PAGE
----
PRETORIA, South Africa -- Oscar Pistorius will remain under house arrest pending his sentencing for his murder conviction, after a South African judge granted bail to the Olympic athlete on Tuesday.
The country's Supreme Court of Appeal convicted Pistorius on Thursday of murdering girlfriend Reeva Steenkamp in 2013, overturning a lower court's conviction of the lesser crime of manslaughter. The appeals court then said the double-amputee Olympian should be sentenced by the lower court.
Judge Aubrey Ledwaba of that court, the North Gauteng High Court, granted Pistorius bail of $692 and extended his house arrest until his sentencing hearing, which he set for April 18. The judge said Pistorius will be placed under electronic monitoring and may only leave his uncle's home between 7 a.m. and 12 p.m.
Pistorius may not travel further than a 12-mile radius outside of his uncle's mansion in a Pretoria suburb, the judge ruled. He must also hand over his passport to the police.
Earlier, the state argued that Pistorius may try to flee, and asked for strict bail conditions but did not say he should be sent back to prison before sentencing.
Pistorius' bail is a fraction of the $113,000 bail he paid when he first appeared in court for the 2013 shooting.
In the meantime, Pistorius' legal team plan to appeal his murder conviction in South Africa's highest court, the Constitutional Court, chief defense lawyer Barry Roux said.
The former track star's lawyer did not say on what basis he would be appealing the murder conviction at the Constitutional Court, South Africa's highest court.
Prosecutor Gerrie Nel told the court that he doubted that this next appeal would be successful.
"We're not convinced that the accused has made out a good case and that his application to the Constitutional Court will be successful, but we acknowledge that he has the right to bring such an application," said Nel.
Pistorius shot Steenkamp through the door of a toilet cubicle in his home early on Valentine's Day 2013. Prosecutors said he killed her after an argument; Pistorius said he killed her by mistake, thinking there was an intruder in the house.
The appeals court said that regardless of who was behind the door, Pistorius should have known someone could be killed if he fired multiple times. Under South African law, a person can be convicted of murder if he or she foresaw the possibility of someone dying through their actions and went ahead anyway.
Pistorius was placed under house arrest in October after serving one year of a 5-year prison sentence for the earlier manslaughter conviction.
During Tuesday's court appearance, the first time he has appeared in court in more than a year, Pistorius was dressed in a dark suit. His demeanor was calm and he spoke softly with his lawyer and others before proceedings began. He even smiled.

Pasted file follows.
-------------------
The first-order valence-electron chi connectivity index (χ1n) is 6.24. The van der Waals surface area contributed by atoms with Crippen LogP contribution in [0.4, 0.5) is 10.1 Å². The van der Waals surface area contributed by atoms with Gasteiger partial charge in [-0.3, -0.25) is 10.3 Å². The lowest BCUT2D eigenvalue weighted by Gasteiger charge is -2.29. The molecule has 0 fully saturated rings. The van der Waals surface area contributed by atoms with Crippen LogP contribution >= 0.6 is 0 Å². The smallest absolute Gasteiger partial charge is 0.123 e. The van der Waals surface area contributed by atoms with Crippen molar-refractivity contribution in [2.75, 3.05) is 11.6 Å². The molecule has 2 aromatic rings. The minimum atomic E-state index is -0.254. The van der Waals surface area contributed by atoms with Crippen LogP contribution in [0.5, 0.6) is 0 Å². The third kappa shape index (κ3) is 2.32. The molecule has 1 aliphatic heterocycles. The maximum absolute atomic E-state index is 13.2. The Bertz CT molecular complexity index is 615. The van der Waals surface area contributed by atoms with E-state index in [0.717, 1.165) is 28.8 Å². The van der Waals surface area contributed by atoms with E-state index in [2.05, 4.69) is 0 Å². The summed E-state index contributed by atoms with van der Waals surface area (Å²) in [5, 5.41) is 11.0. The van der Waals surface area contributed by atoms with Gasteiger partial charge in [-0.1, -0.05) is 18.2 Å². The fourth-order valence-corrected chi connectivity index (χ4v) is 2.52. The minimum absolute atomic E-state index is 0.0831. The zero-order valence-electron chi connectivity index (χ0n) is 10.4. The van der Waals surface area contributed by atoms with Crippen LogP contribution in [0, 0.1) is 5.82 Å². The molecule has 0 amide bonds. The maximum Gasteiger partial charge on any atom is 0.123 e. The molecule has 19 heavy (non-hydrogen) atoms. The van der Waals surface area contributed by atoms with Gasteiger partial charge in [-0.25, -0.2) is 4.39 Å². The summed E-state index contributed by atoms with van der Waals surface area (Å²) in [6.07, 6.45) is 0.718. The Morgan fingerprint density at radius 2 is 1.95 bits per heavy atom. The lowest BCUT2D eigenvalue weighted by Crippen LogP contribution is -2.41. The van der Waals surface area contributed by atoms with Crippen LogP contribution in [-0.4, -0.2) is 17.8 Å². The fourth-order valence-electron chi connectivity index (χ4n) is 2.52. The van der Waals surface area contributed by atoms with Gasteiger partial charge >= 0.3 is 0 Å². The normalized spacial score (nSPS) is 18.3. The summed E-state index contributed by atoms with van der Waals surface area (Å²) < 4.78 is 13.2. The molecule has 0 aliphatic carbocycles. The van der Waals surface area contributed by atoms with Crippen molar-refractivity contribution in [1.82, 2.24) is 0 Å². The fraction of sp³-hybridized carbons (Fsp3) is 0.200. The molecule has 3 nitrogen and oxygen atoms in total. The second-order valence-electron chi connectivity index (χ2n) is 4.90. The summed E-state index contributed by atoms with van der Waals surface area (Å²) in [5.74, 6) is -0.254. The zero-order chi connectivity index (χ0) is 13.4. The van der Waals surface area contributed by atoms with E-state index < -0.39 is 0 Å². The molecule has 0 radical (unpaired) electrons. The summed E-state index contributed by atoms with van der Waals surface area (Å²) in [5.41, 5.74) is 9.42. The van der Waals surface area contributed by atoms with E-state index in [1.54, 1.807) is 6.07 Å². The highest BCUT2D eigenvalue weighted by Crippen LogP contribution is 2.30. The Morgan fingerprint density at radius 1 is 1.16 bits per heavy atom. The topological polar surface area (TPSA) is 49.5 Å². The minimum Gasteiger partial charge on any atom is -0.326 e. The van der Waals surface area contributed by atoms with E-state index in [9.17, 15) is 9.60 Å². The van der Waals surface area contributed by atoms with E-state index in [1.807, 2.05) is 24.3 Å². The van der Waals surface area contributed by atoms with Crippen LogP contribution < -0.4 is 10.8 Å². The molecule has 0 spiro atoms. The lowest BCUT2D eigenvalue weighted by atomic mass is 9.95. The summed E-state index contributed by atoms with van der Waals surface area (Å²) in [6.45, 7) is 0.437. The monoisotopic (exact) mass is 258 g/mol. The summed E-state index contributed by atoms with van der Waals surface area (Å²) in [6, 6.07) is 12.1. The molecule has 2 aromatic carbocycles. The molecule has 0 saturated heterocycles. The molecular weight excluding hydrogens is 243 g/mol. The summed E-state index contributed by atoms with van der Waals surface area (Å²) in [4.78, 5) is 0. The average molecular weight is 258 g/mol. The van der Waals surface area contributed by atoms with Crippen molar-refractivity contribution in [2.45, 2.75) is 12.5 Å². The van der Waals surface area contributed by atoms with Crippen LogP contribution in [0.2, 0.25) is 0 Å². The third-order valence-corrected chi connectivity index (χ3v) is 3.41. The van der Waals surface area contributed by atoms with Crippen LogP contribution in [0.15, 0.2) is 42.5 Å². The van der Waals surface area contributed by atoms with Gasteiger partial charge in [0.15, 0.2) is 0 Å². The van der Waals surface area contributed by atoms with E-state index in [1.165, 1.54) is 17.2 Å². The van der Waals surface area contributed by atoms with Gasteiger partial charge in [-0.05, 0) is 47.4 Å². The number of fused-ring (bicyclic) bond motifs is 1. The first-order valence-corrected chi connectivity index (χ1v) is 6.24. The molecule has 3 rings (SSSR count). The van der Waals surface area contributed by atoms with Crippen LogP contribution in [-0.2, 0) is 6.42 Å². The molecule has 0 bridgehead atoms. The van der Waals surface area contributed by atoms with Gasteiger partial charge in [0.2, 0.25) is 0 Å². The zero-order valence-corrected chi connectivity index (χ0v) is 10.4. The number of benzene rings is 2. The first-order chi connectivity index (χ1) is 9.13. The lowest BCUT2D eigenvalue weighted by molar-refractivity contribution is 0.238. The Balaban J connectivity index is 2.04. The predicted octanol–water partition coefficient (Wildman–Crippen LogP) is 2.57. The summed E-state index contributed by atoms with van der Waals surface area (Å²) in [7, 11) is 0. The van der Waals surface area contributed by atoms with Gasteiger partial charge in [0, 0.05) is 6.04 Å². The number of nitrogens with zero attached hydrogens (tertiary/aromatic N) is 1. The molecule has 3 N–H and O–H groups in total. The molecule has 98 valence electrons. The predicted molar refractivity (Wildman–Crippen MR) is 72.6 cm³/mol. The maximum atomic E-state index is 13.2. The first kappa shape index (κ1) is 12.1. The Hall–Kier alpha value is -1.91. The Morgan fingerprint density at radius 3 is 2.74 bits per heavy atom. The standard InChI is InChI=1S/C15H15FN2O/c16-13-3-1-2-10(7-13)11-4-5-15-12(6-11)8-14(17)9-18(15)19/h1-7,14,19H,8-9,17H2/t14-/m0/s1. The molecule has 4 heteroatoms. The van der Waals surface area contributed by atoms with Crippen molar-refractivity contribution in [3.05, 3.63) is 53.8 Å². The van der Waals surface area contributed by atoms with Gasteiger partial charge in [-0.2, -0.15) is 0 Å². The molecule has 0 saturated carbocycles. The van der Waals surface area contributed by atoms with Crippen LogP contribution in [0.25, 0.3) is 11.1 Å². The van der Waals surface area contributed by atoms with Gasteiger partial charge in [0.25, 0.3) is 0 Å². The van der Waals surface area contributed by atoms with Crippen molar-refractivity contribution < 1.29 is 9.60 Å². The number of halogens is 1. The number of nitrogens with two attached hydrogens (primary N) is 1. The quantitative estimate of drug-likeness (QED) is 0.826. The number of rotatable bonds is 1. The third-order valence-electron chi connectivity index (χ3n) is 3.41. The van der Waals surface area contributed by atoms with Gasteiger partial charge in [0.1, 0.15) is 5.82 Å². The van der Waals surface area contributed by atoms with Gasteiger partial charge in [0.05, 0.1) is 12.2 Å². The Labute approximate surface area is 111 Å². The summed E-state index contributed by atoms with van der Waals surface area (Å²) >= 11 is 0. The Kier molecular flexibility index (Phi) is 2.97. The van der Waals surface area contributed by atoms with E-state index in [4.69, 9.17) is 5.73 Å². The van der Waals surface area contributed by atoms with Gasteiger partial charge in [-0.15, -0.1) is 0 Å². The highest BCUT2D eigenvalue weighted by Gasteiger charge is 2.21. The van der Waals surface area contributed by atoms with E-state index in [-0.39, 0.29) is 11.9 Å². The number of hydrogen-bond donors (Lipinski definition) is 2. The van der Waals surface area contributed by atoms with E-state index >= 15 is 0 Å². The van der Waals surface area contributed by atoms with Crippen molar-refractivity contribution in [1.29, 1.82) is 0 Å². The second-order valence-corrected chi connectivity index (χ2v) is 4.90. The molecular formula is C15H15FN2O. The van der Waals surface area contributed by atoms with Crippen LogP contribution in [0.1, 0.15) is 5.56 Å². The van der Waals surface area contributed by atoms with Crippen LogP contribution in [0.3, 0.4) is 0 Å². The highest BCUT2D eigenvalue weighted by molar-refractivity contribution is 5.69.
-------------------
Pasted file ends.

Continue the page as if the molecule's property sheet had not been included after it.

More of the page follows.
A champion athlete, before the killing of Steenkamp, Pistorius had been seen on TV at sporting events and seen in magazines in advertisements. In contrast, he has rarely been seen in public while under house arrest. Last weekend, a South African newspaper published a photograph of Pistorius sitting in a car. On Nov. 14, a cellphone video emerged of Pistorius reporting to a Pretoria police station as part of his community service. On his 29th birthday last month, a relative tweeted a photograph of a smiling Pistorius surrounded by children.
Pistorius went to the North Gauteng High Court from his uncle's mansion in Pretoria, where Pistorius had been serving his house arrest for the manslaughter conviction. He is to continue to remain there under house arrest until sentencing.
The minimum sentence for murder in South Africa is 15 years, though a judge can reduce that sentence for what the law describes as exceptional circumstances.
Prosecutors did not argue for incarceration for Pistorius pending sentencing for murder, saying tight bail conditions are sufficient.
South Africa's prisons are overcrowded and Pistorius was previously jailed in special circumstances because of his high profile and disability. In a logistical challenge for prison authorities, Pistorius was held apart from other prisoners in the hospital wing of a Pretoria prison and had a bathroom fitted with railings to assist with his disability.
Public opinion in South Africa has sometimes taken the view that Pistorius was getting lenient treatment during the long saga of his trial because of his wealth and fame. But the appeals court decision to convict him of murder, as well as reports that he has spent much of his fortune on legal bills, have helped to diminish perceptions that he was somehow above the law.